Saturday, March 28, 2009

Lieut. James Kay (1888 – 1917) - Update

As mentioned in my previous post, my sister had given me some medals and a dog tag belonging to my step-great uncle James Kay. With these I embarked on a search of his military records.

My first step was to check the Canadian Soldiers of World War I on Ancestry. I didn’t have much to go on except his name and that he lived in Montreal. I found a record for a James Kay with a relative of Elizabeth Muirhead Kay. On selecting that one, I found an Attestation Paper indicating Elizabeth Muirhead Kay as next of kin, who lived at 38 Overdale Ave., Apt. 4, Montreal. Overdale Ave. rang a bell, so I double checked some papers that I had and found an old Income Tax receipt for a Helen Kay dated 1923 (she owed a whopping $.72) that said that she lived on Overdale Ave; however, the street number was 36 Overdale. I knew that my step-grandfather had a sister named Helen. I printed off the Attestation Paper just in case this was my James. I then decided to go a different route and typed in my step-grandfather’s name, Adam Sinclair Kay. First record that showed up had a relative of Elizabeth Muirhead Kay. It was Adam’s Attestation Paper listing Elizabeth Muirhead Kay as next kin (mother) living at 38 Overdale Ave.! I have a postcard that James wrote to his mother in January 1916 and it was addressed to E. M. Kay. This was the clincher that confirmed that I had found the right James Kay. I couldn’t believe my luck that within a ½ hour I had found both James’ and Adam’s Attestation Papers. The papers had their date of births, location of birth, their occupation and their service number. It also listed previous military service. James had served seven years with the Royal Highlanders of Canada. One of James’ medals that I have is from the Royal Highlanders!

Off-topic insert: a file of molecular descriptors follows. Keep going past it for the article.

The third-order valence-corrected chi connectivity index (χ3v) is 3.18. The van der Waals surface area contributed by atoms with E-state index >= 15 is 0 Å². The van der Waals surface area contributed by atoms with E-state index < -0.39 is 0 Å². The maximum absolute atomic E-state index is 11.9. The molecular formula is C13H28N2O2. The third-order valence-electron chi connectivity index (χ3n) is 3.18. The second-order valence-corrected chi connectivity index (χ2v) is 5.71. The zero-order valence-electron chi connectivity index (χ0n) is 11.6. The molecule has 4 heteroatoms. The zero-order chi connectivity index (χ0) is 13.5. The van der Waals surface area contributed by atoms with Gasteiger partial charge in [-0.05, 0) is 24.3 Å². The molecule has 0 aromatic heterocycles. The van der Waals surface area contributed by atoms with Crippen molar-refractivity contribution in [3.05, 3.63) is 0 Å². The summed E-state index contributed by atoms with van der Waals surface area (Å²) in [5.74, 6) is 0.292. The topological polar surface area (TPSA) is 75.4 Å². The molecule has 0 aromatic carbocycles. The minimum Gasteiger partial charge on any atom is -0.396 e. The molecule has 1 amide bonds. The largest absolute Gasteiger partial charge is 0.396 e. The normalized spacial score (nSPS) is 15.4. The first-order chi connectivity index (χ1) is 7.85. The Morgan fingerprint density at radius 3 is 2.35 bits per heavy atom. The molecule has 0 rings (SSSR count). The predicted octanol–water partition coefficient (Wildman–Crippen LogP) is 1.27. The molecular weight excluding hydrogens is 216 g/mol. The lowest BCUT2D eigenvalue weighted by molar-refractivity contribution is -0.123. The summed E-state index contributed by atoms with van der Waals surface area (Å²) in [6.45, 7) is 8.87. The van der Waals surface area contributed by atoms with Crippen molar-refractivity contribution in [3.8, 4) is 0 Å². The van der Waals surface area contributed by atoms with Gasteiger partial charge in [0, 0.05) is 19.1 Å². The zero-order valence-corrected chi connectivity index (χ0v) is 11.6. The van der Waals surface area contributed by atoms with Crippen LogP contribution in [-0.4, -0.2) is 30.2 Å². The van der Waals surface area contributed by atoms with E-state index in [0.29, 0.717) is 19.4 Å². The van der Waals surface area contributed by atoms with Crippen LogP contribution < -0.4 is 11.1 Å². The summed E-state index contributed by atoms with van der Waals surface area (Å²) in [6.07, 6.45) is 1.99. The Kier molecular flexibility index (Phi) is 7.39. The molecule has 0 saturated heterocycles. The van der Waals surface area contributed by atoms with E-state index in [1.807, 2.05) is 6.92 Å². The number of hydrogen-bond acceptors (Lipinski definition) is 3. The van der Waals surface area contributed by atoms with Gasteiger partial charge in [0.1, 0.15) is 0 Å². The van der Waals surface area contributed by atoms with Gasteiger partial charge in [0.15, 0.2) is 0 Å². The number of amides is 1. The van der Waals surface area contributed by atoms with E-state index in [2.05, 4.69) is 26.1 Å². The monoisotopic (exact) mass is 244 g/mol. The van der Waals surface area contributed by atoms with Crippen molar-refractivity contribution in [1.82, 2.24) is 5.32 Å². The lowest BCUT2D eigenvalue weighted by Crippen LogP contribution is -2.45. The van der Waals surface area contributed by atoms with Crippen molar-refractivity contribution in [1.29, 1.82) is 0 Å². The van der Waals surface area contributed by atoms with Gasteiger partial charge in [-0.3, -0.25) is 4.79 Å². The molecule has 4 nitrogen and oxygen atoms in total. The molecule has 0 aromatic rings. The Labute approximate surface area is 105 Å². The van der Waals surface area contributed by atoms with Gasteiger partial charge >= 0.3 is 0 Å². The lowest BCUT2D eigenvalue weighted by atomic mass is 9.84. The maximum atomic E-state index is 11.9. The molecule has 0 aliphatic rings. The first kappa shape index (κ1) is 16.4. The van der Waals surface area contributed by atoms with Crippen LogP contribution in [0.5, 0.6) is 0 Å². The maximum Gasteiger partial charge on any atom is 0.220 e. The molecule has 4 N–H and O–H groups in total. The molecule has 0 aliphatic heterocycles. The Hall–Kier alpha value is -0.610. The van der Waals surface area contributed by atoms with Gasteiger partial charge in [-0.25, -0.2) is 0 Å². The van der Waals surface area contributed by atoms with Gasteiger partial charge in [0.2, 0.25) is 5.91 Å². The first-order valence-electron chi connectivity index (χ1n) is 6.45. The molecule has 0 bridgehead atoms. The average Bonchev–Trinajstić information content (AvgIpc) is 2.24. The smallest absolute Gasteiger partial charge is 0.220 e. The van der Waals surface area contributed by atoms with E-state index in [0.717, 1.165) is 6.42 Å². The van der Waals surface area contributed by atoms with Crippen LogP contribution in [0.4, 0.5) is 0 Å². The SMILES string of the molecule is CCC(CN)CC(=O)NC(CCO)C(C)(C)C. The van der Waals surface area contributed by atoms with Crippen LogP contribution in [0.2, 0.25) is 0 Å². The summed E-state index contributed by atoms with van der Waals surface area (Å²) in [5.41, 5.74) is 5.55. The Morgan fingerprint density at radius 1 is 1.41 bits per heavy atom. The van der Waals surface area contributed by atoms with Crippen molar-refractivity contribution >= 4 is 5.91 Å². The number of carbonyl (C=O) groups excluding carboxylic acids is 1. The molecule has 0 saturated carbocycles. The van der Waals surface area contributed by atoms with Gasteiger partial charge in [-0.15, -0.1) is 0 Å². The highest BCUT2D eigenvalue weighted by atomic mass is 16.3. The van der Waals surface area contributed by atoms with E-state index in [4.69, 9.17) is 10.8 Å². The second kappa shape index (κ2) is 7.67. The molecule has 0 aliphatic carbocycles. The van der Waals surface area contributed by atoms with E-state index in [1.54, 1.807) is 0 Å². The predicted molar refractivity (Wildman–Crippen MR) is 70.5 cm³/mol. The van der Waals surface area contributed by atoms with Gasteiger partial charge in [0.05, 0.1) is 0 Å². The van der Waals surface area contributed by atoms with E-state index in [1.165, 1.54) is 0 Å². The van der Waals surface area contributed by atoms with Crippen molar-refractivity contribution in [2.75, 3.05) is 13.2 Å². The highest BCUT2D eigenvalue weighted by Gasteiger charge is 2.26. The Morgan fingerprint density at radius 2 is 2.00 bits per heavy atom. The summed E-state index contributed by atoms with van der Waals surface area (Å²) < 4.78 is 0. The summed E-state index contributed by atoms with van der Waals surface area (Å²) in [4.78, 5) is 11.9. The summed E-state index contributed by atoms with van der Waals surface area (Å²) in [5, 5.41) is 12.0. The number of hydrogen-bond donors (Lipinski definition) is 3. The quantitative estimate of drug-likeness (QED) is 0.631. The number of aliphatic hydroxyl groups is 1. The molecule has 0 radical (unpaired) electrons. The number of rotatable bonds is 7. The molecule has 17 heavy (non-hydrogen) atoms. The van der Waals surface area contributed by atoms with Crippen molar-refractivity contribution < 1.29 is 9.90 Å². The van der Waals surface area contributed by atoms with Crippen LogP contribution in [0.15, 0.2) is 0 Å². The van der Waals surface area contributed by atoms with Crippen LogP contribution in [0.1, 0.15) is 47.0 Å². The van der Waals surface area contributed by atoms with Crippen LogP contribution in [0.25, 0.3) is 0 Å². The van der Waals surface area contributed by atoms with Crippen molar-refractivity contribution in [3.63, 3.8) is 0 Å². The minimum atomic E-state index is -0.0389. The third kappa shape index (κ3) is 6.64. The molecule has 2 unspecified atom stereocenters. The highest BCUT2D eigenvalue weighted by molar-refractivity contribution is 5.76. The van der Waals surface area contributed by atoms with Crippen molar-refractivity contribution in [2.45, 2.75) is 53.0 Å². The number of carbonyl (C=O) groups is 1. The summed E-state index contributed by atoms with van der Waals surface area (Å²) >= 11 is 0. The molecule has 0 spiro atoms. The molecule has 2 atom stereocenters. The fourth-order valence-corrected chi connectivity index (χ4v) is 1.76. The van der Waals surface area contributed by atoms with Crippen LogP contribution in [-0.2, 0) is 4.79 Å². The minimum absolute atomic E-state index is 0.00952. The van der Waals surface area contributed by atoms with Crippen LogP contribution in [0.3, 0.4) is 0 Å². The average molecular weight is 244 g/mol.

The Attestation paper was for the Canadian Overseas Expeditionary Force. I had never heard of this so I decided to google it. The first link that showed up had a complete explanation of this special force. Apparently during World War I, Canada didn’t have a fighting militia so Canadians signed up to fight with England. This force was later disbanded in 1919. The article I found had links to other sites and one of them was Veteran’s Affairs Canada. Veteran’s Affairs Canada has a Canadian Virtual War Memorial. The introductory paragraph says “This site contains a registry of information about the graves and memorials of more than 116,000 Canadians and Newfoundlanders who served and gave their lives for their country. Included on this site are the memorials of more than 1500 soldiers who died in service to Canada since the Korean War, including peacekeeping and other operations.”

I plugged in James’ name (you can also enter date of death if you have it, which I didn’t). Two entries showed up. The first was for a James Kay, Regimental Sergeant Major (WO.I) who was part of the Canadian Infantry, Manitoba Regiment (which also showed his service number) who died in 1919 – not my James. I selected the second record and hit pay dirt! Lieutenant JAMES KAY who died on July 28, 1917. Force: Army; Unit: Canadian Garrison Artillery; Division: 5th Siege Bty. The dog tag that I have says Lieut. J. Kay, 5th Can. Siege Battery. I now had a date of death and a location in France where he is buried. The memorial lists the cemetery and even a location within the cemetery where his grave is.

(To Be Continued…..)

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